Marvin Miller, the union leader who helped create free agency for baseball players and in the process brought multimillion-dollar contracts to professional sports, died Tuesday at age 95.
Miller became executive director of the Major League Baseball Players Association in 1966 after working with the steelworkers' union. He served for 16 years, building the MLBPA into one of the most powerful unions in the country.
He found that standard players contracts included a "reserve clause," which bound players to the team that originally signed them. Essentially, players had only two choices: accept the contract offered by the team or try to hold out for more money.
Slowly, Miller helped the players attain more negotiating rights, challenging the reserve clause in court.
The U.S. Supreme Court upheld the reserve clause in 1973, but free agency eventually came to the players in the mid-1970s.
Miller's tenure also featured two strikes, in 1972 and 1981.
After stepping down in 1982, Miller served as a consultant to the players' union.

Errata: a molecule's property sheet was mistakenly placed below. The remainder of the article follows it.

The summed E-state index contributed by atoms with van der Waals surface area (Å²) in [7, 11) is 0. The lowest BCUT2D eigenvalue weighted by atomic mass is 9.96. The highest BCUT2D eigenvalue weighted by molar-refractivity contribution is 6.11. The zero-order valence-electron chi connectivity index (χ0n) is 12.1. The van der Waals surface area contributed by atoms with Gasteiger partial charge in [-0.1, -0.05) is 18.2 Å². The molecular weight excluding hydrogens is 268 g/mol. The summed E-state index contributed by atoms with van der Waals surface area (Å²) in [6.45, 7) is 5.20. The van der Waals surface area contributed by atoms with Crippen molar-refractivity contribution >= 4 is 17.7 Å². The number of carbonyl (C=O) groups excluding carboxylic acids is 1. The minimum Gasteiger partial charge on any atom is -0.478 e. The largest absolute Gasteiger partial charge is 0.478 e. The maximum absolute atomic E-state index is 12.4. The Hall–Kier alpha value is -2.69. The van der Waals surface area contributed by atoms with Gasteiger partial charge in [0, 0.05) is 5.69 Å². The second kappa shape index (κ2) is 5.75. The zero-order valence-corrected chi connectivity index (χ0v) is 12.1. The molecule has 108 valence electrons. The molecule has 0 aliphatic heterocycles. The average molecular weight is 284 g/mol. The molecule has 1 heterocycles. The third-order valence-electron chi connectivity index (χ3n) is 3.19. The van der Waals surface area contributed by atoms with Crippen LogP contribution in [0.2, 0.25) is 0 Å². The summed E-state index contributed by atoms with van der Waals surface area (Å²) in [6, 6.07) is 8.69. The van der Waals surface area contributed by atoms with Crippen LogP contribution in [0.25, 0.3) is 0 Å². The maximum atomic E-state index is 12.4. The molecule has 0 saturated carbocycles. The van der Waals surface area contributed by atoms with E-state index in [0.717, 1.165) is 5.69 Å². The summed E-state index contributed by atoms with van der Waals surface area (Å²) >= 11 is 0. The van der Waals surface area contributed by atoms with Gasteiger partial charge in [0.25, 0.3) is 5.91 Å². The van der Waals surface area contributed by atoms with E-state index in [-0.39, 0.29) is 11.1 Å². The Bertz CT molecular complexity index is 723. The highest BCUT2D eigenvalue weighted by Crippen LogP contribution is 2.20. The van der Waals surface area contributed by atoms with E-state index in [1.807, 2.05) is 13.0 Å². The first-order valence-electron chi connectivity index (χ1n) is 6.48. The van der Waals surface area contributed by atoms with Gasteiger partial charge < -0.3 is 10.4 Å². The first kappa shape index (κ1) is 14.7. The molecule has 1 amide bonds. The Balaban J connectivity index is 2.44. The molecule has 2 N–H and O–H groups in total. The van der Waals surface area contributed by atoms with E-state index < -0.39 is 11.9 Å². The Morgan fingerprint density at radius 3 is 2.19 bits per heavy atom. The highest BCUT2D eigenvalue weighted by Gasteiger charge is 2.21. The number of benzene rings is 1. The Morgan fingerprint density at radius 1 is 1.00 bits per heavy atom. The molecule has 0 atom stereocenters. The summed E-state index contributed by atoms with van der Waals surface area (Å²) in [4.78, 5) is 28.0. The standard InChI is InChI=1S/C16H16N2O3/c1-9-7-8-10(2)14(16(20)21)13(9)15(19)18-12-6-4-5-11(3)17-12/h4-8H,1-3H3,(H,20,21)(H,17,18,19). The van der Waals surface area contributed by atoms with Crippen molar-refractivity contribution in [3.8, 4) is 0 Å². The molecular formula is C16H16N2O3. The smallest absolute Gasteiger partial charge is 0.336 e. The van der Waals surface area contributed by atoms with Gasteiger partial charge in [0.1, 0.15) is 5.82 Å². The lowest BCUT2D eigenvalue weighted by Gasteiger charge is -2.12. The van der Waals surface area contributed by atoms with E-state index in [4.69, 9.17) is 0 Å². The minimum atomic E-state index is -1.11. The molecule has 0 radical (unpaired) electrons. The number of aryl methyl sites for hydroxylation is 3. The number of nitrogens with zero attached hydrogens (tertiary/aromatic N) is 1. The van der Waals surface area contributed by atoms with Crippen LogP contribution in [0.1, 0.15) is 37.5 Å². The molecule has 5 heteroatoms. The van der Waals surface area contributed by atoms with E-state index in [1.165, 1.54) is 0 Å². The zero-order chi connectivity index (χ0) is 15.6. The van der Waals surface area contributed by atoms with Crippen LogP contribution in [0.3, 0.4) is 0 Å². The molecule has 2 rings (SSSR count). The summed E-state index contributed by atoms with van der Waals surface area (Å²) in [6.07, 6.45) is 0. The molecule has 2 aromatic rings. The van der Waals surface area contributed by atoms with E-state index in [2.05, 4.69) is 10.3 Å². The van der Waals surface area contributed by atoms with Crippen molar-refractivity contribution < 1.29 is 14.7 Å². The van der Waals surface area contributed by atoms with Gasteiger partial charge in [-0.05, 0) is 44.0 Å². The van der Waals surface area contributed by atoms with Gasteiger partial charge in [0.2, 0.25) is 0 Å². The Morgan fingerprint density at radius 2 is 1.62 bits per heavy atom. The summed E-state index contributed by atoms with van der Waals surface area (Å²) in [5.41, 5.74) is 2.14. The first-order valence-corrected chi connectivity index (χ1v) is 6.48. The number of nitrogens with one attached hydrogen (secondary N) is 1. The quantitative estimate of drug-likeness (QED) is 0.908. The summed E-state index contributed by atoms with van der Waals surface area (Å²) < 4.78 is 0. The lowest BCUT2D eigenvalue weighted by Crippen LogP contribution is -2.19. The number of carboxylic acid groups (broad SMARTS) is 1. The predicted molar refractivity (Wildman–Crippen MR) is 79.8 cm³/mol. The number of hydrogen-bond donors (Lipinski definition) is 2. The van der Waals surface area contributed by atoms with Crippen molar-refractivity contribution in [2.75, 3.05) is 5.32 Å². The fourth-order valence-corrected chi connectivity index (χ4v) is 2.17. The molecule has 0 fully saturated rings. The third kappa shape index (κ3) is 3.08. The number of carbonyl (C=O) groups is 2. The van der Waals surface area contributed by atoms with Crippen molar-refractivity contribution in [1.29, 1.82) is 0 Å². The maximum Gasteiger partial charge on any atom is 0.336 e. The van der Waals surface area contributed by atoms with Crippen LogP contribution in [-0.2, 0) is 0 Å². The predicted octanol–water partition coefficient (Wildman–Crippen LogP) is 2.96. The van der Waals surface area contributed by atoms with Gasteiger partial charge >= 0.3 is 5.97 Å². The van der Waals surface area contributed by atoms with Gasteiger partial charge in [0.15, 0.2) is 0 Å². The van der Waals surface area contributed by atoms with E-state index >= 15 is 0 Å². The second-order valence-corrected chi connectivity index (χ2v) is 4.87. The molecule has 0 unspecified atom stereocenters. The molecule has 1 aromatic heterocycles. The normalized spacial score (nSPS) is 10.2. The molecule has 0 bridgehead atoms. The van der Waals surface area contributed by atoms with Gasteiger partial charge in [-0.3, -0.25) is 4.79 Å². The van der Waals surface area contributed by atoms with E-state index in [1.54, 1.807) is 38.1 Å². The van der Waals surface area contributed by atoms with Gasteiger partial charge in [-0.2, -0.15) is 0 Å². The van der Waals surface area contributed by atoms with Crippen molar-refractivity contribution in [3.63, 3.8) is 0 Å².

In an interview with NY1's Budd Mishkin in 2000, Miller explained the bargaining power of unions.
"The only strength the union has in negotiations, or at any other time, is in their unity, making sure their members understand what the issues are, understand what the economic facts are and understand what the policies are," Miller said.
Hank Aaron, the famed Milwaukee and Atlanta Braves right fielder, was once quoted as saying Miller was "as important to the history of baseball as Jackie Robinson."
The minimum player contract in 1968 was $6,000 and in now, in 2012, it is $480,000.
On Tuesday morning, Miller died in his Manhattan home, following a battle with liver cancer.